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The rebound effect: Microeconomic definitions, limitations and extensions

By Steve Sorrell and John Dimitropoulos

Abstract

The rebound effect results in part from an increased consumption of energy services following an improvement in the technical efficiency of delivering those services. This increased consumption offsets the energy savings that may otherwise be achieved. If the rebound effect is sufficiently large it may undermine the rationale for policy measures to encourage energy efficiency. The nature and magnitude of the rebound effect is the focus of long-running dispute with energy economics. This paper brings together previous theoretical work to provide a rigorous definition of the rebound effect, to clarify key conceptual issues and to highlight the potential consequences of various assumptions for empirical estimates of the effect. The focus is on the direct rebound effect for a single energy service - indirect and economy-wide rebound effects are not discussed. Beginning with Khazzoom's original definition of the rebound effect, we expose the limitations of three simplifying assumptions on which this definition is based. First, we argue that capital costs form an important part of the total cost of providing energy services and that empirical studies that estimate rebound effects from variations in energy prices are prone to bias. Second, we argue that energy efficiency should be treated as an endogenous variable and that empirical estimates of the rebound effect may need to apply a simultaneous equation model to capture the joint determination of key variables. Third, we explore the implications of the opportunity costs of time in the production of energy services and highlight the consequences for energy use of improved 'time efficiency', the influence of time costs on the rebound effect and the existence of a parallel rebound effect with respect to time. Each of these considerations serves to highlight the difficulties in obtaining reliable estimates of the rebound effect and the different factors that need to be controlled for. We discuss the implications of these findings for econometric studies and argue that several existing studies may overestimate the magnitude of the effect. 2007 Elsevier B.V. All rights reserved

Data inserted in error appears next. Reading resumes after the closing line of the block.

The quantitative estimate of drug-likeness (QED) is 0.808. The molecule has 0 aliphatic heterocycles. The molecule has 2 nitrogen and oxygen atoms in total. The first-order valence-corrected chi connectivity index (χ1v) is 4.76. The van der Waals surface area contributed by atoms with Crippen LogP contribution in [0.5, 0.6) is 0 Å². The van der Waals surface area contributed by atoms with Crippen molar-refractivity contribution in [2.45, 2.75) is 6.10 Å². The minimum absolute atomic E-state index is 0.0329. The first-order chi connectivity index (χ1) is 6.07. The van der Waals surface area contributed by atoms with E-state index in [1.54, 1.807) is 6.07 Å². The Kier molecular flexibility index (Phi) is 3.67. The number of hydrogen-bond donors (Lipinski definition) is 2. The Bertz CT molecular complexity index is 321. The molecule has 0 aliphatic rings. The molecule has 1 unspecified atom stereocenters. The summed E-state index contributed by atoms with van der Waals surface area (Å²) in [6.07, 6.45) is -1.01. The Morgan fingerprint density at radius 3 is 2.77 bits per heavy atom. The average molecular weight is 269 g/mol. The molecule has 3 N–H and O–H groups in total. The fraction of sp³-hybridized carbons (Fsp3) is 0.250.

Year: 2008
OAI identifier: oai:sro.sussex.ac.uk:16175
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